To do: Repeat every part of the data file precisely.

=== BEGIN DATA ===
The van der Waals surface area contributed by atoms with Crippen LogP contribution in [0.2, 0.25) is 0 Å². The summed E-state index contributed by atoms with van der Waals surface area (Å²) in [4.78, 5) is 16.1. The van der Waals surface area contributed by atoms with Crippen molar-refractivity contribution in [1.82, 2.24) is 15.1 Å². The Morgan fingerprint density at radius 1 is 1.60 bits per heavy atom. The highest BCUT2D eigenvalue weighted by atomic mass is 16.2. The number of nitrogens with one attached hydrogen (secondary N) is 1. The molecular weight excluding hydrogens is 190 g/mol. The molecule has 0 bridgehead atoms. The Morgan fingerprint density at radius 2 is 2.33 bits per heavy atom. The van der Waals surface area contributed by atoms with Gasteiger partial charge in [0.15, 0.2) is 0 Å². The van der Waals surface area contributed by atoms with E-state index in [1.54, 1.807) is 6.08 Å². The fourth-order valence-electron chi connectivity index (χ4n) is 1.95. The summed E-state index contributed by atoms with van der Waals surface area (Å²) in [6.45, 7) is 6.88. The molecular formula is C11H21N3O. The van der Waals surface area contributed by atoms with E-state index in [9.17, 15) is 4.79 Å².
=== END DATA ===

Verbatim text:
The van der Waals surface area contributed by atoms with Crippen LogP contribution in [0.2, 0.25) is 0 Å². The summed E-state index contributed by atoms with van der Waals surface area (Å²) in [4.78, 5) is 16.1. The van der Waals surface area contributed by atoms with Crippen molar-refractivity contribution in [1.82, 2.24) is 15.1 Å². The Morgan fingerprint density at radius 1 is 1.60 bits per heavy atom. The highest BCUT2D eigenvalue weighted by atomic mass is 16.2. The number of nitrogens with one attached hydrogen (secondary N) is 1. The molecular weight excluding hydrogens is 190 g/mol. The molecule has 0 bridgehead atoms. The Morgan fingerprint density at radius 2 is 2.33 bits per heavy atom. The van der Waals surface area contributed by atoms with Gasteiger partial charge in [0.15, 0.2) is 0 Å². The van der Waals surface area contributed by atoms with E-state index in [1.54, 1.807) is 6.08 Å². The fourth-order valence-electron chi connectivity index (χ4n) is 1.95. The summed E-state index contributed by atoms with van der Waals surface area (Å²) in [6.45, 7) is 6.88. The molecular formula is C11H21N3O. The van der Waals surface area contributed by atoms with E-state index in [9.17, 15) is 4.79 Å².